Before rock and the singer-songwriter phenomenon of the late 60s/early 70s, popular music tended to originate on the Broadway stage or in Hollywood films and move onto radio and later early TV with the interpretations of band and nightclub singers. Doris Day, Peggy Lee, Ella Fitzgerald, Billie Holiday, Rosemary Clooney, Dinah Shore, Julie London, and the Andrews Sisters were some of the popular singers of the 40s, 50s, and early 60s.
Songwriting, however, was dominated by men. Some notable exceptions:
- Kay Swift (1897-1993), the first woman to score a Broadway show and who had a long-term professional and romantic relationship with George Gershwin
- Dorothy Fields (1904-1974), who wrote the lyrics to over 400 songs for Broadway and film productions
- Carolyn Leigh (1926-1983) Broadway and film composer – including the Peter Pan we probably all watched on TV as kids
- Betty Comden (1917-2006) (that’s her photo above) an actress, screenwriter, and the Broadway and movie lyricist of Singin’ in the Rain, The Barkleys of Broadway (the final Astaire/Rogers film), On the Town, The Band Wagon, Bells Are Ringing, and On the Twentieth Century (and many more). Her career spanned six decades and was honored with multiple Tony awards and a Kennedy Center Honor, along with her professional partner Adolph Green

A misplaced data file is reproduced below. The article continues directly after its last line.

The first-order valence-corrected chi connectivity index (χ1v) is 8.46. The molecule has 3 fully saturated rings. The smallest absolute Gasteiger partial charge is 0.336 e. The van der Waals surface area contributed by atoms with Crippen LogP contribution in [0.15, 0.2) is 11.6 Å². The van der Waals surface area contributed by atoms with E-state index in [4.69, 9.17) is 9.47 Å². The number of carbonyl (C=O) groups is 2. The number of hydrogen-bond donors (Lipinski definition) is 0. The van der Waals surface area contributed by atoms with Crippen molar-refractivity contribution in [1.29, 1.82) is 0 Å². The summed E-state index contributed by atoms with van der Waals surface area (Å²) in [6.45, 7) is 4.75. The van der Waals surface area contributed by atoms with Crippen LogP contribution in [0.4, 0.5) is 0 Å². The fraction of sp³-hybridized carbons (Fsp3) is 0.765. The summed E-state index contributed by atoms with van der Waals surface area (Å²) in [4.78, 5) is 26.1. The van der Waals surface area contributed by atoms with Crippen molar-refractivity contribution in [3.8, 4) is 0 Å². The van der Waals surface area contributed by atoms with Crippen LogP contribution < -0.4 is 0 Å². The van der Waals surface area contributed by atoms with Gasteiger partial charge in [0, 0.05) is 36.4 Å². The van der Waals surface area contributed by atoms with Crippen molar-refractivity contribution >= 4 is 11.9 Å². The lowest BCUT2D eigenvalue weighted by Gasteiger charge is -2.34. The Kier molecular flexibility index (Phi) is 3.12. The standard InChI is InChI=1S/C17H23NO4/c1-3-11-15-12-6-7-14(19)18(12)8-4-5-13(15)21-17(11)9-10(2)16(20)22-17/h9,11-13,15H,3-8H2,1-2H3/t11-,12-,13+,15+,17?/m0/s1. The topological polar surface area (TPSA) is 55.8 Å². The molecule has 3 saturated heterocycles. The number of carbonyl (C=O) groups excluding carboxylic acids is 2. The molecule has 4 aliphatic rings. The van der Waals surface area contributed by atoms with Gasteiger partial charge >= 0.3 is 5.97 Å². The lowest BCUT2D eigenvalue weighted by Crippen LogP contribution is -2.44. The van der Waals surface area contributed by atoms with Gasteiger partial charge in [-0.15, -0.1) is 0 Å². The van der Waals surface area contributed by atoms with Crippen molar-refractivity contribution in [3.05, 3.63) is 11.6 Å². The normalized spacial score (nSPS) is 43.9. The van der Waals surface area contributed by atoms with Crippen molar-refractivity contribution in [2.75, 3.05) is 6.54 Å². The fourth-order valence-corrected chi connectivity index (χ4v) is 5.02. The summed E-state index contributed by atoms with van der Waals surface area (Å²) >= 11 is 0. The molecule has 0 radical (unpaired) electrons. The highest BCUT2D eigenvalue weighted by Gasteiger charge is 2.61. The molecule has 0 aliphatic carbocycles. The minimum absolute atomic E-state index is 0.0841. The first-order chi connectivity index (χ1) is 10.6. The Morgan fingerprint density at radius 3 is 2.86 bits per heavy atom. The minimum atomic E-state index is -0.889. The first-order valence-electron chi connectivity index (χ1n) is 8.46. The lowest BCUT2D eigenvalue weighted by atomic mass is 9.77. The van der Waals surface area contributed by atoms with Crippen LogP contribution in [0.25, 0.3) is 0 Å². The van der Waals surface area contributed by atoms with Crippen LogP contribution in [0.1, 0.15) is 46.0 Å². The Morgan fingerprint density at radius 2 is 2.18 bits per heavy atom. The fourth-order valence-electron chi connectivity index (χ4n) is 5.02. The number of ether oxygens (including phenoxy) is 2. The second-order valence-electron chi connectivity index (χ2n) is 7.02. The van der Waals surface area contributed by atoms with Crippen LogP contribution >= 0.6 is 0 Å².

Broadway musicals have produced many extraordinary singer/actresses: Mary Martin, Ethel Merman, Carol Channing, Chita Rivera, Julie Andrews, Angela Lansbury, Patti LuPone, Bernadette Peters, Bebe Neuwirth, Audra McDonald – again there are too many to name – but most of these women are known mainly for their singing roles, which often did not migrate into the movie versions which would have brought them wider recognition (Julie Andrews being the main exception, though she didn’t reprise her lead role in My Fair Lady on the screen).
Women in music is an enormous topic, and there are many other genres to consider: classical, opera, jazz, country, R & B, rap, and hip-hop…but today we see so many more incredibly successful women in music of all types, think Lady Gaga, Taylor Swift, Beyoncé, Queen Latifah, Adele…and it’s wonderful to see their success.